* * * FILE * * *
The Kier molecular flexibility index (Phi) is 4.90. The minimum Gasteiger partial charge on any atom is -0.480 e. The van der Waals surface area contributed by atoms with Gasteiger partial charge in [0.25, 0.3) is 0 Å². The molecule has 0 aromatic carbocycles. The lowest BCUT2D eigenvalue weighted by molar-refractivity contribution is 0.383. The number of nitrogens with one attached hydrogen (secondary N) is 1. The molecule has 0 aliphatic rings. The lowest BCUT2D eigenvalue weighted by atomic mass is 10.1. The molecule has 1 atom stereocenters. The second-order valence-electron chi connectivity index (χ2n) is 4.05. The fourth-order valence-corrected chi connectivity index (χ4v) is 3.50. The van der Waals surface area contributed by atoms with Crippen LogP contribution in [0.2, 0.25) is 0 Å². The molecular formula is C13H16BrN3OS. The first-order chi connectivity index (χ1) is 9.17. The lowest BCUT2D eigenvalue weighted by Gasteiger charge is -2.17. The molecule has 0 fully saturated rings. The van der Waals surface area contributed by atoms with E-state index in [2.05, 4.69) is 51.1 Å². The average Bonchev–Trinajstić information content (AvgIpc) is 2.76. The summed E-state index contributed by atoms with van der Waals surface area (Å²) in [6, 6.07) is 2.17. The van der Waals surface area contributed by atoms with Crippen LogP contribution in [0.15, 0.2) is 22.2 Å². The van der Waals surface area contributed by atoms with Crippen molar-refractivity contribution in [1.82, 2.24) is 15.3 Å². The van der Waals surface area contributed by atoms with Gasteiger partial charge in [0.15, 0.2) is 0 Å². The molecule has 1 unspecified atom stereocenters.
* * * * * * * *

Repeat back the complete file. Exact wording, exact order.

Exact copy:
The Kier molecular flexibility index (Phi) is 4.90. The minimum Gasteiger partial charge on any atom is -0.480 e. The van der Waals surface area contributed by atoms with Gasteiger partial charge in [0.25, 0.3) is 0 Å². The molecule has 0 aromatic carbocycles. The lowest BCUT2D eigenvalue weighted by molar-refractivity contribution is 0.383. The number of nitrogens with one attached hydrogen (secondary N) is 1. The molecule has 0 aliphatic rings. The lowest BCUT2D eigenvalue weighted by atomic mass is 10.1. The molecule has 1 atom stereocenters. The second-order valence-electron chi connectivity index (χ2n) is 4.05. The fourth-order valence-corrected chi connectivity index (χ4v) is 3.50. The van der Waals surface area contributed by atoms with Crippen LogP contribution in [0.2, 0.25) is 0 Å². The molecular formula is C13H16BrN3OS. The first-order chi connectivity index (χ1) is 9.17. The lowest BCUT2D eigenvalue weighted by Gasteiger charge is -2.17. The molecule has 0 fully saturated rings. The van der Waals surface area contributed by atoms with E-state index in [2.05, 4.69) is 51.1 Å². The average Bonchev–Trinajstić information content (AvgIpc) is 2.76. The summed E-state index contributed by atoms with van der Waals surface area (Å²) in [6, 6.07) is 2.17. The van der Waals surface area contributed by atoms with Crippen LogP contribution in [0.15, 0.2) is 22.2 Å². The van der Waals surface area contributed by atoms with Crippen molar-refractivity contribution in [1.82, 2.24) is 15.3 Å². The van der Waals surface area contributed by atoms with Gasteiger partial charge in [0.15, 0.2) is 0 Å². The molecule has 1 unspecified atom stereocenters.